New Zealand’s Ambitious Plans to Save Wild Birds
New Zealand is a nation which is renowned for its birds and the distinctive native species were once the undisputed kings of the nation. The distinctive birds remained free of predators for millions of years. This meant that many species evolved to be flightless as they were safe living on the ground. but then humans arrived and everything changed.
Rats, Opossums and Stoats
When people sailed to New Zealand and started to inhabit the islands, they brought with them the rats which had stowed away on the ships. The settlers then introduced opossums for their fur and stoats to control rabbits. These predatory animals destroyed forest habitats and feasted on the native birds, not to mention their eggs. These days, more than 40 species of birds are threatened including the legendary kiwi.
The motivation to tackle this issue was kick started by leading scientist Sir Paul Callaghan when he delivered a passionate speech whilst suffering from cancer. He spoke emotionally about the country’s natural heritage and his vision for saving the birds. Sadly, he died just one month later.
Recently, the New Zealand government announced that it was instituting an official policy to wipe
out all of the nuisance vermin in the country. Their plan is to exterminate every single rat, stoat and possum. Scientists are discussing a military type campaign to kill-off pests inhabiting peninsulas of land and then to advance the line of attack progressively from these points. They are developing new traps and genetic weapons and have gained the support of the public. It is thought to be the most ambitious conservation project attempted anywhere on the planet.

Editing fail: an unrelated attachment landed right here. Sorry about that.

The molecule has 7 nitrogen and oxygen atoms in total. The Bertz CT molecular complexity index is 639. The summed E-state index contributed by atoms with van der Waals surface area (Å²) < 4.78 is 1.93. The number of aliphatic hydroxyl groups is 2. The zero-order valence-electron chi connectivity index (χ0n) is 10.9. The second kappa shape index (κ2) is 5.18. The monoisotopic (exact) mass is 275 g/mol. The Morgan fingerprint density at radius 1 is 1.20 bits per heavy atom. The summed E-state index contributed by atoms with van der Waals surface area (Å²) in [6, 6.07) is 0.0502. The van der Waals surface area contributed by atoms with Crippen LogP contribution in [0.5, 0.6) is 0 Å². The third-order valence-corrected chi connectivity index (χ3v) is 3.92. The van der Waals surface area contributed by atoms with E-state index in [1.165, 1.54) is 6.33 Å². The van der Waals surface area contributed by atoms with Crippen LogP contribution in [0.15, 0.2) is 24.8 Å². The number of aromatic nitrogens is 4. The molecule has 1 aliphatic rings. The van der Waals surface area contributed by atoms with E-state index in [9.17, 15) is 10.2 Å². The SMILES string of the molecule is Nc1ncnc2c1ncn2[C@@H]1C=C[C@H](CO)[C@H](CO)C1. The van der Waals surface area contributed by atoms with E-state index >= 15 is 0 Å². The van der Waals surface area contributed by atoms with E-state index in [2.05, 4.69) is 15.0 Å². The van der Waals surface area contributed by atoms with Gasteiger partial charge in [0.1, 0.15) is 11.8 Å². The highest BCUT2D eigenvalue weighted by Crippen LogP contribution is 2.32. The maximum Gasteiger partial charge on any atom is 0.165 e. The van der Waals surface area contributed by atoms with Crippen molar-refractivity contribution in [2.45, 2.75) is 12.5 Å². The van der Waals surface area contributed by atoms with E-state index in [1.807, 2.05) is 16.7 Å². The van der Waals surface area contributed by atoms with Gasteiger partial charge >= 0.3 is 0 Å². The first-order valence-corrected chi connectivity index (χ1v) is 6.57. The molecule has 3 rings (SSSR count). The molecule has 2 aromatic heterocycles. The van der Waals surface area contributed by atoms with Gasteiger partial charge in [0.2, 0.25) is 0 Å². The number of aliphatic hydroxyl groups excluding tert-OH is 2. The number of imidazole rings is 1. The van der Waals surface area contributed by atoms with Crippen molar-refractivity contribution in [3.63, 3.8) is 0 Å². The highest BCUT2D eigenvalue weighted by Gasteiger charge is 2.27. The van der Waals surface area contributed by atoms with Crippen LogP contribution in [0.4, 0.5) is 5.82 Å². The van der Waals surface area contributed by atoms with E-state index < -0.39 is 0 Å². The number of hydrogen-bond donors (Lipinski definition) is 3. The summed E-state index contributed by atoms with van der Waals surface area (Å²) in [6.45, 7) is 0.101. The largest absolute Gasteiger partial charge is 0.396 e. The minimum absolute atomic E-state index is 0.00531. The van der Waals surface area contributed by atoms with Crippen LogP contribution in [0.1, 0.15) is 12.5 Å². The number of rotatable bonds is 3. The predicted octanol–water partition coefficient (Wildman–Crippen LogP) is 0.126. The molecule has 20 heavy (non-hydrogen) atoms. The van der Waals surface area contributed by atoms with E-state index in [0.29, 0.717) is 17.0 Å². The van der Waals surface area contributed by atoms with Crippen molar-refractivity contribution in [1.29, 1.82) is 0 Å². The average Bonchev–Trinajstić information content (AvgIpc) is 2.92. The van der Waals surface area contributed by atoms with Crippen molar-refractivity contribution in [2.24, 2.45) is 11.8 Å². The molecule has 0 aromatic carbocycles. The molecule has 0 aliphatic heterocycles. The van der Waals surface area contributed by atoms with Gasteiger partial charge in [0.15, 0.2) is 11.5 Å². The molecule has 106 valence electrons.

However, there are concerns that the mice population could explode in the absence of the rats and some critics feel that the project is too ambitious as there are millions and millions of pests to tackle. It is estimated that there are 30 million possums alone. Nobody knows how many rats there may be as populations fluctuate. It could cost billions to complete the project but nothing like that level of funding has been provided thus far. The eradication effort is being supported by many volunteers who trap rats for free!
The rat traps are already paying dividends as native birds are moving back into territories that they have not occupied for a century and more. In addition, rangers have already wiped out rats from 100 small islands which are now valuable breeding grounds for rare species of bird. But the North and South islands are an altogether bigger challenge.
The Appliance of Science
Scientific breakthroughs are helping the effort. It is now possible to change pests’ genes to make them die out. New lures which use the scent of sex rather than food seem to be working. Traps have developed which utilise pressurised carbon dioxide to reset themselves and here, one trap can kill 24 rats in a six-month period whilst saving on the cost of personnel. The possibility of using drones to position the traps is also being researched. Poisons are being used in a multi-faceted approach.
Could New Zealand achieve the seemingly impossible and completely rid the country of vermin?